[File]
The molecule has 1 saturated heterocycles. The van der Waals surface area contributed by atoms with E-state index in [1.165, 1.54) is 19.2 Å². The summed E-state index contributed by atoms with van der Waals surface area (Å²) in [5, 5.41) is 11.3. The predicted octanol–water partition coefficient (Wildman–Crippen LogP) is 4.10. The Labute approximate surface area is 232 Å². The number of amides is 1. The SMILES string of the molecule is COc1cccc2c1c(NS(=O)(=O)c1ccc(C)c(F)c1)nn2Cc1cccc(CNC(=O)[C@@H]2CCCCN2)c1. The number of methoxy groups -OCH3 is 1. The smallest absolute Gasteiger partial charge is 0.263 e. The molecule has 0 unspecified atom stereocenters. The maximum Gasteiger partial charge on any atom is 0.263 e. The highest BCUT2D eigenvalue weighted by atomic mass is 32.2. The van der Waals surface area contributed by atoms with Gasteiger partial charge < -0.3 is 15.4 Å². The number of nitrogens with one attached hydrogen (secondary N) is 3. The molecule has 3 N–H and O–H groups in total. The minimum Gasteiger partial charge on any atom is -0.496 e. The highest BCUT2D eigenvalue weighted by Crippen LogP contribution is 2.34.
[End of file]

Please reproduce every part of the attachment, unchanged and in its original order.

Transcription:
The molecule has 1 saturated heterocycles. The van der Waals surface area contributed by atoms with E-state index in [1.165, 1.54) is 19.2 Å². The summed E-state index contributed by atoms with van der Waals surface area (Å²) in [5, 5.41) is 11.3. The predicted octanol–water partition coefficient (Wildman–Crippen LogP) is 4.10. The Labute approximate surface area is 232 Å². The number of amides is 1. The SMILES string of the molecule is COc1cccc2c1c(NS(=O)(=O)c1ccc(C)c(F)c1)nn2Cc1cccc(CNC(=O)[C@@H]2CCCCN2)c1. The number of methoxy groups -OCH3 is 1. The smallest absolute Gasteiger partial charge is 0.263 e. The molecule has 0 unspecified atom stereocenters. The maximum Gasteiger partial charge on any atom is 0.263 e. The highest BCUT2D eigenvalue weighted by atomic mass is 32.2. The van der Waals surface area contributed by atoms with Gasteiger partial charge < -0.3 is 15.4 Å². The number of nitrogens with one attached hydrogen (secondary N) is 3. The molecule has 3 N–H and O–H groups in total. The minimum Gasteiger partial charge on any atom is -0.496 e. The highest BCUT2D eigenvalue weighted by Crippen LogP contribution is 2.34.